A reaction: [This is quoted by a 'scholiast' - an early writer quoting from Epicurus's '12 Basic Principles'] He appears to have got this one wrong, as it is evidently the type of atom, as well as the arrangement, which contributes to the colour.
There cannot be unlimited division, because it would reduce things to non-existence [Epicurus]
     Full Idea: One must eliminate unlimited division into smaller pieces (to avoid making everything weak and being forced in our comprehensive grasps of compound things to exhaust the things which exist by reducing them to non-existence).
     From: Epicurus (Letter to Herodotus [c.293 BCE], 56)
     A reaction: A basic argument for atoms, but it seems to rest on Zenonian paradoxes about infinite subdivision. An infinite subdivision of a unit doesn't seem to turn it into zero.
Democritus says atoms have size and shape, and Epicurus added weight [Epicurus, by Ps-Plutarch]
     Full Idea: Democritus said that the properties of the atoms are in number two, magnitude and shape, but Epicurus added to these a third one, weight.
     From: report of Epicurus (fragments/reports [c.289 BCE]) by Pseudo-Plutarch - On the Doctrine of the Philosophers 1.3.18
     A reaction: The addition of Epicurus seems very sensible, and an odd omission by Democritus. He seems to think that atoms have a uniform density, so that volume indicates weight.
Atoms don't swerve by being struck, because they move in parallel, so the swerve is uncaused [Cicero on Epicurus]
     Full Idea: The swerve of Epicurus takes place without a cause; it does not take place in consequence of being struck by another atom, since how can that take place if they are indivisible bodies travelling perpendicularly in straight lines by the force of gravity?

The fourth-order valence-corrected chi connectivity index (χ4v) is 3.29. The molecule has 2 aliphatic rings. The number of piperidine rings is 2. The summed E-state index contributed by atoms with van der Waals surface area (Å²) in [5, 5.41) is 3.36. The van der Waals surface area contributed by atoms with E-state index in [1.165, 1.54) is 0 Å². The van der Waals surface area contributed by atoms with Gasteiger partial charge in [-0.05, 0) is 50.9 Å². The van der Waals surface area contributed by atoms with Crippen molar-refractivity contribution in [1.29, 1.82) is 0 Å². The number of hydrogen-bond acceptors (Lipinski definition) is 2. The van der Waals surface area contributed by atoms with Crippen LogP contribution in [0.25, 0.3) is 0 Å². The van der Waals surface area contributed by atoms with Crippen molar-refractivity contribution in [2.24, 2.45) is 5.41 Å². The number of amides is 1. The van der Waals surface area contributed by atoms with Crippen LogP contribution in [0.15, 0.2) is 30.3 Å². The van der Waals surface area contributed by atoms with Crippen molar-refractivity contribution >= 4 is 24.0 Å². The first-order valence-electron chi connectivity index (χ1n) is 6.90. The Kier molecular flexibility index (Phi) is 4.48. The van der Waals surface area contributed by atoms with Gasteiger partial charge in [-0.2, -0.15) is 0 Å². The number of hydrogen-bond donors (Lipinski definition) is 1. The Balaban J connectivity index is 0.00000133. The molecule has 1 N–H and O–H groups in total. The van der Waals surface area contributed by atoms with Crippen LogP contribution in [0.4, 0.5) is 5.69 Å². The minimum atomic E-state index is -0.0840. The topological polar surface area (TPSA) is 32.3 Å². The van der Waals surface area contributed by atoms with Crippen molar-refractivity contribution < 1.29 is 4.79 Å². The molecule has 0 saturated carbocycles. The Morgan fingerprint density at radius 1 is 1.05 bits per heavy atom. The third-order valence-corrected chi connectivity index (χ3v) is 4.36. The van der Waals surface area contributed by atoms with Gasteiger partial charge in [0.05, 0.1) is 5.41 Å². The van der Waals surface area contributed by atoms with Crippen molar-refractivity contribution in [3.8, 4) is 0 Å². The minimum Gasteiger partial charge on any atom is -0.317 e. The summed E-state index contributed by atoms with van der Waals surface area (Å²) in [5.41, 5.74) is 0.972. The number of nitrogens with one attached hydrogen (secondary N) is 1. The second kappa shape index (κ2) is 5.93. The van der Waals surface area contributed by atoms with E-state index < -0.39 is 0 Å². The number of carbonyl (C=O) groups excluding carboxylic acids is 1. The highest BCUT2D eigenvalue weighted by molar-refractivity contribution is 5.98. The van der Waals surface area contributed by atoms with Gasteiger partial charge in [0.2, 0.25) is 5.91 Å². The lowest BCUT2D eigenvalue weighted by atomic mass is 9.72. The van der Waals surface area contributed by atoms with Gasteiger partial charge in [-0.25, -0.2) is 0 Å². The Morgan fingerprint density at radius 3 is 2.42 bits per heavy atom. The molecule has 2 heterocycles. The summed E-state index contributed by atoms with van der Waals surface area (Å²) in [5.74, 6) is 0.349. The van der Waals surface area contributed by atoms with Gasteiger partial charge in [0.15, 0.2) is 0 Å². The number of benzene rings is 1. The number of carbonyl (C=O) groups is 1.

From: comment on Epicurus (fragments/reports [c.289 BCE]) by M. Tullius Cicero - On Fate ('De fato') 10.22
     A reaction: The swerve is the most ad hoc proposal in the history of theoretical physics. This is interesting for spelling out that the travel in vertical parallels. What's that all about, then?
What causes atomic swerves? Do they draw lots? What decides the size or number of swerves? [Cicero on Epicurus]
     Full Idea: What fresh cause exists in nature to make the atom swerve (or do the atoms cast lots among them which is to swerve and which not?), or to serve as the reason for making a very small swerve and not a large one, or one swerve, and not two or three swerves?
     From: comment on Epicurus (fragments/reports [c.289 BCE]) by M. Tullius Cicero - On Fate ('De fato') 20.46
     A reaction: This is an appeal to the Principle of Sufficient Reason, which seems to be the main ground for rejecting the swerve. The only reason to accept the swerve is reluctance to accept determinism or fatalism.
26. Natural Theory / D. Laws of Nature / 8. Scientific Essentialism / a. Scientific essentialism
We aim to know the natures which are observed in natural phenomena [Epicurus]
     Full Idea: Blessedness lies in knowing the natures which are observed in meteorological phenomena.
     From: Epicurus (Letter to Herodotus [c.293 BCE], 78)
     A reaction: This pursuit of 'natures' seems to be at the heart of scientific essentialism. Epicurus demonstrates his proposal, by offering speculations about the natures of all sorts of phenomena (esp. in 'Letter to Pythocles').